Like every other industry, digitization and cloud have touched the healthcare and life sciences sectors. However, unlike most other industries jumping onto the cloud bandwagon, these sectors have been cautious and even somewhat skeptical about embracing the cloud. Many decision makers and shareholders believed that the cloud did not satisfactorily meet their security concerns, as well as the requirement for stringent privacy, authentication, and regulatory issues around drug research and clinical trials.
It is important for us as Quality Assurance (QA) and Testing professionals to understand and mitigate specific security challenges that the cloud poses to this industry. There are several types of risks identified by the CSA (Cloud Security Alliance) OWASP (Open Web Application Security Project), COBIT, ISO 27001, FedRAMP, SOC1 (Service Organization Control), and NIST to name a few. These risks and top issues need to be addressed from a business perspective. In my whitepaper, I have also discussed in great detail the implication of the US Food and Drug Administration's (FDA's) Code of Federal Regulations Title 21 (21 CFR) Part 11 and the European Union's (EU's) Annex 11. The work needed to meet the requirements of Sarbanes-Oxley too has been captured within Information Technology General Controls (ITGC).
Resource pooling, public networks, and an on-demand self-service platform are important characteristics of cloud based IT infrastructure. While these offer flexibility, scalability, and cost optimization, they also result in compromised control and security vulnerabilities. A robust cloud testing strategy would therefore demand extra vigilance for data security, and would address essentials such as strict regulatory compliance, un-matched data accuracy, quality, and integrity, continuous data availability, monitored access control, regular audit controls, and strong encryption.
These checks and balances can be ensured through regular internal audits, which also help in risk identification and mitigation. Security frameworks and certifications are also useful, and help life sciences companies stay informed of the latest developments, vulnerabilities, and threats in the security space.
Finally, internal and external controls such as the risk control matrix, standard operational procedures, well-documented software development lifecycle, data encryption mechanisms, external quality audits, vendor evaluations, and product purchase reviews, help fortify security mechanisms around the digitization process in the life sciences sector.
One approach can be to risk-classify systems supporting the life sciences development processes according to their security vulnerabilities. Additionally, clearly defined policies and procedures for data classification can help not just in data management, but also in identifying data sets that can be moved to the cloud. Data protection and control mechanisms can help prevent data leaks and privacy breaches.
Assurance for Life Sciences Applications on the Cloud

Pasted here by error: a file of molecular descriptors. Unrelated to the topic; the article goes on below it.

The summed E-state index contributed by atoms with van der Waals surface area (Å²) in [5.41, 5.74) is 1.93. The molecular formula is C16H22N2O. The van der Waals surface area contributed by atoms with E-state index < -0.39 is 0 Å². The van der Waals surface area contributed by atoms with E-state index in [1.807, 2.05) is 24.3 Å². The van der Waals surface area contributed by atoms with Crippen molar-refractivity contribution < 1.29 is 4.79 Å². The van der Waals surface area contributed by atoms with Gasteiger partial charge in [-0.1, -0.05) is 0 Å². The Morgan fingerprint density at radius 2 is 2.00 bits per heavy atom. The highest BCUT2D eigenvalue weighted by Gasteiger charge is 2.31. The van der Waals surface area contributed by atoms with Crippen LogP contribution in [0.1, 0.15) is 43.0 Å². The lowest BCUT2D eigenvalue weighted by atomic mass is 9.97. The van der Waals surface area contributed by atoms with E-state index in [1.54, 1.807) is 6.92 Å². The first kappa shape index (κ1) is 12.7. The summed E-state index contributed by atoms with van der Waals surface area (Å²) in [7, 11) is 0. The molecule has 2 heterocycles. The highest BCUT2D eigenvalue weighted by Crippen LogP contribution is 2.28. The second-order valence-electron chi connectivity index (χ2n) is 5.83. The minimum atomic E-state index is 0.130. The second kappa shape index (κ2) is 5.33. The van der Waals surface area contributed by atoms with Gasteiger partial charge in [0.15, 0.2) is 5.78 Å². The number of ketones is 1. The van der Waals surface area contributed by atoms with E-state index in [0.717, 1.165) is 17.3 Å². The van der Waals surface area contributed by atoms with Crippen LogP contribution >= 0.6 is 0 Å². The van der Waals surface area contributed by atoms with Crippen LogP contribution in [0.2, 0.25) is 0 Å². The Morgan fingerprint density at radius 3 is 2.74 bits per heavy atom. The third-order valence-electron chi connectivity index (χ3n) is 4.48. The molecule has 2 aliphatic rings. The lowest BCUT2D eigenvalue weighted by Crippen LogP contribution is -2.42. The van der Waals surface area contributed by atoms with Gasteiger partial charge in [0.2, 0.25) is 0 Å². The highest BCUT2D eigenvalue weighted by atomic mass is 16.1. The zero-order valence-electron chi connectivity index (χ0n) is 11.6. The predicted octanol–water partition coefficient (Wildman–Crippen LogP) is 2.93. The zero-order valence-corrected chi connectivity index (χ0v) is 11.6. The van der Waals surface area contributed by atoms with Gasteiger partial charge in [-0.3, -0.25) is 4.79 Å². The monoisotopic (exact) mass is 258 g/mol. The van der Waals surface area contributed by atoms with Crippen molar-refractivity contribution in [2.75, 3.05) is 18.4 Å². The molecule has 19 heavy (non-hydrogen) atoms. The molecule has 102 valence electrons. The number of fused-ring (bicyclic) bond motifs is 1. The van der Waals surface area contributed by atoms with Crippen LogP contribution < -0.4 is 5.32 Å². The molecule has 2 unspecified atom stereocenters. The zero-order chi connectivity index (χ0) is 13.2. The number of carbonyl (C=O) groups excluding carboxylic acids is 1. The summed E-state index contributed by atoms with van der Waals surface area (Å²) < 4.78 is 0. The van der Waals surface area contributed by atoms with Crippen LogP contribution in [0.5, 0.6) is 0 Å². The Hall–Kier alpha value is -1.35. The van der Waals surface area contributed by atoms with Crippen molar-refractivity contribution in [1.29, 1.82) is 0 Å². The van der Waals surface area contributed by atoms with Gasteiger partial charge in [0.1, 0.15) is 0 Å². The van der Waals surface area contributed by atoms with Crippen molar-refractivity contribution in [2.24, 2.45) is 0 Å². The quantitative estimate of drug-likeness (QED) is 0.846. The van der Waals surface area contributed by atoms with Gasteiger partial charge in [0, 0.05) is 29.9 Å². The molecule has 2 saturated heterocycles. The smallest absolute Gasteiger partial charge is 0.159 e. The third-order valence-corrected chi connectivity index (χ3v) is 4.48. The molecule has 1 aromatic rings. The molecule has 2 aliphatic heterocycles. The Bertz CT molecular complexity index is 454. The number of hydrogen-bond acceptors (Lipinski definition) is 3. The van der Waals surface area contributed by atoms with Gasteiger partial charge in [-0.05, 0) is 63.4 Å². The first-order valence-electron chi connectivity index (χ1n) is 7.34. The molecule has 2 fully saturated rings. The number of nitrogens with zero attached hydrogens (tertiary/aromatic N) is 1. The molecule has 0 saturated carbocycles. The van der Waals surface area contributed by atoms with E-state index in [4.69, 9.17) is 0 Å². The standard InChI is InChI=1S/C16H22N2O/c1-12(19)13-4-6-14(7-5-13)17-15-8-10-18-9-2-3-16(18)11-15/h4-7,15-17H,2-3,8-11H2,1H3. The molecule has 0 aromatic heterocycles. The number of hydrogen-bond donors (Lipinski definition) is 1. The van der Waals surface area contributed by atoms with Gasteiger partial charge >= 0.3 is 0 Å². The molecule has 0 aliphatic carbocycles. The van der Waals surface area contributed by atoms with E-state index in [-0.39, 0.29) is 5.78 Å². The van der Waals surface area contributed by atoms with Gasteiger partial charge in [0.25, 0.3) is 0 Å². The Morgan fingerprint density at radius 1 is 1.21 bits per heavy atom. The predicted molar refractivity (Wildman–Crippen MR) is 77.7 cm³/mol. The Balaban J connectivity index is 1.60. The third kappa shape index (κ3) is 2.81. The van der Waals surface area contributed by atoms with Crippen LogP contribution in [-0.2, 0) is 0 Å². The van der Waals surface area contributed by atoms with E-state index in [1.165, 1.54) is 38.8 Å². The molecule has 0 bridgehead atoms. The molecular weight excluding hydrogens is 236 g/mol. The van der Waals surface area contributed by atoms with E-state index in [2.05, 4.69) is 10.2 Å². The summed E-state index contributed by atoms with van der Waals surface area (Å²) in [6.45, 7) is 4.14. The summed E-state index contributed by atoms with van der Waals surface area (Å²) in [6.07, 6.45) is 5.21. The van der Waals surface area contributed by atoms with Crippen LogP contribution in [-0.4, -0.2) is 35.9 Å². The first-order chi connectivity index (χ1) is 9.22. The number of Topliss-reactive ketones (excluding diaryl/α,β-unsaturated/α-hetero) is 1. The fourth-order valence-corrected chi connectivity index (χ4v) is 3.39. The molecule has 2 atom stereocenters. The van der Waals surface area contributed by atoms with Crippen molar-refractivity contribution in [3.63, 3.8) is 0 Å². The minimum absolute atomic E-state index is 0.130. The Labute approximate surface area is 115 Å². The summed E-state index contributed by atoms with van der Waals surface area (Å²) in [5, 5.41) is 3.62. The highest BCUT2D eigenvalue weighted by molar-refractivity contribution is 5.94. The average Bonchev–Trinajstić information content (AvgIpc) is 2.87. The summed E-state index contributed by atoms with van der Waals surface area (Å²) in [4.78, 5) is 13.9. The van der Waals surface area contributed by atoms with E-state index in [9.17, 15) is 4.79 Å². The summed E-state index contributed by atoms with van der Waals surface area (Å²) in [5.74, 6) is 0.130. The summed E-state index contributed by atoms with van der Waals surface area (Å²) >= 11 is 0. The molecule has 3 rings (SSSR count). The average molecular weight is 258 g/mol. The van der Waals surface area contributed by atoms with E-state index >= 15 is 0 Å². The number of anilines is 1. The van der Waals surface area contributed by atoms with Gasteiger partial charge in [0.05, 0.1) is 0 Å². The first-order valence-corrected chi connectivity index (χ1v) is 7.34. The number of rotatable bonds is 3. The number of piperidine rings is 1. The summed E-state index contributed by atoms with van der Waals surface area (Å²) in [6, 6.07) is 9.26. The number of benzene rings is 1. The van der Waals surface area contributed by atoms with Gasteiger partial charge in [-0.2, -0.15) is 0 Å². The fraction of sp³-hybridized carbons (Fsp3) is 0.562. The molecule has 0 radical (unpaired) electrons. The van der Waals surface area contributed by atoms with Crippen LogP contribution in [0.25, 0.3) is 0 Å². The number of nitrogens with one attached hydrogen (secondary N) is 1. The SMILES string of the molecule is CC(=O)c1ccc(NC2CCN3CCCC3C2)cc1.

When managed and secured well, the cloud, can cover a complete spectrum of not just development and data management, but also the entire testing repertoire for life sciences – ranging from application testing, comprising functional, performance, security, compatibility and performance tests, to usability and mobile platform testing. Cloud capabilities can also be leveraged for ongoing security surveillance.
With the rigorous implementation of internal and external controls, risk-driven approach, regulatory compliance, continuous monitoring and process compliance, life sciences companies can be assured of the best returns from cloud computing. Cloud computing will then come to be seen as a business enabler and asset, a source of innovation, and appreciated for its promised benefits – a step closer to improving healthcare and the overall well-being of individuals.
Once concerns have been addressed, cloud computing brings commendable benefits to life sciences. The convenience of accessing an on-demand configurable shared pool of networks, servers, applications and services that can be obtained or released with minimal management effort, works well for compute-intensive clinical trial processes. Couple this with the significant cost savings from vendor-supplied, pre-configured, scalable and elastic IT infrastructure that can be ramped up or down, depending on business requirements, accessible anywhere, when required, and cloud computing proves to be the best bet. Finally, there's the added benefit of reduction in capital investment, which enables life sciences companies to divert precious capital to other, capital intensive, strategic business investments.
A cloud strategy that is clearly articulated and understood, one that is pragmatic and has a risk-driven approach to validation is imperative in the Life Sciences domain. Starting off by acknowledging the risks involved and then ensuring compliance with regulatory requirements, while taking a risk-based approach to validating computer systems, will result in deploying the right cloud services for strategic business and operational needs.
The cloud needs to be perceived as a source of innovation, understood and appreciated. As is often discussed, for cloud computing to mature and for companies to receive the promised benefits, cloud needs to be seen less as a technology issue and more as a business asset and enabler.